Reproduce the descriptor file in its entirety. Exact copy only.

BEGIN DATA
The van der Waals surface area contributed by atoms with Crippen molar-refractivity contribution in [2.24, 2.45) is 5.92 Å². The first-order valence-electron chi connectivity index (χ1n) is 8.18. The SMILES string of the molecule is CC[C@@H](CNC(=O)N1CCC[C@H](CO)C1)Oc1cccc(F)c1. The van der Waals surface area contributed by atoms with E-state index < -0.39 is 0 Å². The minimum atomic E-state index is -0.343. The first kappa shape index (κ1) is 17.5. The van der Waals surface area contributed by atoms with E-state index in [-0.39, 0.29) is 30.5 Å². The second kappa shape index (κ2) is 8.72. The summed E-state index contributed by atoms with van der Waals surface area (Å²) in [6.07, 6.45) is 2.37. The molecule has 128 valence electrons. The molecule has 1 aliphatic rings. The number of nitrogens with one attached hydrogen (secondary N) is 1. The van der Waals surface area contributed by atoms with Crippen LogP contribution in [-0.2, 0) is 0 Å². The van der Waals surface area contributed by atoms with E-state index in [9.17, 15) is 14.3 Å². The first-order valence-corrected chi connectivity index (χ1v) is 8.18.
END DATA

The van der Waals surface area contributed by atoms with Crippen molar-refractivity contribution in [2.24, 2.45) is 5.92 Å². The first-order valence-electron chi connectivity index (χ1n) is 8.18. The SMILES string of the molecule is CC[C@@H](CNC(=O)N1CCC[C@H](CO)C1)Oc1cccc(F)c1. The van der Waals surface area contributed by atoms with E-state index < -0.39 is 0 Å². The minimum atomic E-state index is -0.343. The first kappa shape index (κ1) is 17.5. The van der Waals surface area contributed by atoms with E-state index in [-0.39, 0.29) is 30.5 Å². The second kappa shape index (κ2) is 8.72. The summed E-state index contributed by atoms with van der Waals surface area (Å²) in [6.07, 6.45) is 2.37. The molecule has 128 valence electrons. The molecule has 1 aliphatic rings. The number of nitrogens with one attached hydrogen (secondary N) is 1. The van der Waals surface area contributed by atoms with Crippen LogP contribution in [-0.2, 0) is 0 Å². The van der Waals surface area contributed by atoms with E-state index in [9.17, 15) is 14.3 Å². The first-order valence-corrected chi connectivity index (χ1v) is 8.18.